Matthew T Grant


Tall Guy. Glasses.

Joe Lovano, Regattabar, October 14, 2010

Das Ganze ist das Unwahre. – Theodor Adorno

It was some months ago now that I saw Joe Lovano and the Us Five band (pianist James Weidman, bassist Peter Slavov, who was filling in for the suddenly famous Esperanza Spalding, and drummers Otis Brown III and Francisco Mela) at the Regattabar. At the time I thought they were the best jazz band I’d ever seen. Why?

First of all, they had the most beautifully organic sound with a wild spaciousness to it. It was also like being in a bohemian atelier or beat workshop with the music bouncing and reflecting off paintings and posters, bottles and tables, windows and alleys. Or, at times, like being on a pirate ship or a fishing boat. Wood. Space. Heat. Earth. Light. Etc.

Second of all, they were playing, with real mastery and joy, also, in an early sixties/late fifties style that was disciplined and structured (in like a Mingus way) and, at the same time, casually intense and free (i.e., played with a kind of abandon verging on the wanton).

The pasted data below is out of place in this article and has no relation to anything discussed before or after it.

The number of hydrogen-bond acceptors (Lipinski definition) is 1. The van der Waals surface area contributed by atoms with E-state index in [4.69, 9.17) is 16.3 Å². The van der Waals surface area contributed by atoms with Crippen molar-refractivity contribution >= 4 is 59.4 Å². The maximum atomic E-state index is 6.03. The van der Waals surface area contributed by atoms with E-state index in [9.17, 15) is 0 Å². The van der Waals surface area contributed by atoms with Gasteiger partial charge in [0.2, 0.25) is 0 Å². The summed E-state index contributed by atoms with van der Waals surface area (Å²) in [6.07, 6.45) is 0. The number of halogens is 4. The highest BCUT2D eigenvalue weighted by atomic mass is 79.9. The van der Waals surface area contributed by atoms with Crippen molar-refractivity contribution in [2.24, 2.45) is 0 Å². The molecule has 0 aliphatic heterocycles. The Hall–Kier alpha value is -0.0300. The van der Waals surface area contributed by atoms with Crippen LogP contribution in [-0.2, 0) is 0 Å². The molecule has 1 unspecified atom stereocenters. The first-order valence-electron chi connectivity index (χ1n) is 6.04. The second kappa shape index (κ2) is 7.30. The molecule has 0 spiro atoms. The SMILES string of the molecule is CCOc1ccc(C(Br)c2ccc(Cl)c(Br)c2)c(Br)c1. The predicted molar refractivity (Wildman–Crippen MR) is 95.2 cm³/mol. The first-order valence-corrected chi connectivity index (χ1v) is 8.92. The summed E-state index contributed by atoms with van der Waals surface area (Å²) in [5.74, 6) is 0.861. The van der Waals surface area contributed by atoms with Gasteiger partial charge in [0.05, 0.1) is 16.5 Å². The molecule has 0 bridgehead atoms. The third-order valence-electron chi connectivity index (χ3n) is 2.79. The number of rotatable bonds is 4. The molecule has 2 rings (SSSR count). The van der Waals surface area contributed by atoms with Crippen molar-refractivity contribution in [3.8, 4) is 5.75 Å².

Third, there was Lovano himself. With his hat and his sunglasses and his soul patch he was the textbook jazz cat—really archetypical, man. He’s got a warm, sculpted tone, has a concept that’s dense, mellow, focused, and figured, and sometimes goes for the raggedy, fraying-into-madness sound of 1961-ish Trane (remaining, for all that, on the homage side of mimicry).

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This Post Has No Value

Philosophy simply puts everything before us, and neither explains nor deduces anything. – Ludwig Wittgenstein

“Epistemology pays no bills,” Martin remarked drily. – Charles Stross, “The Singularity Sky”

48586290_55059a732a_mWhen I wrote about the “database of intentions” and linked that concept to my own longstanding view of the web as the “database of human consciousness,” and thus the fulfillment or actualization of Hegel’s Phenomenology of the Spirit, I was not trying to make a business point; I was trying to make a philosophical point.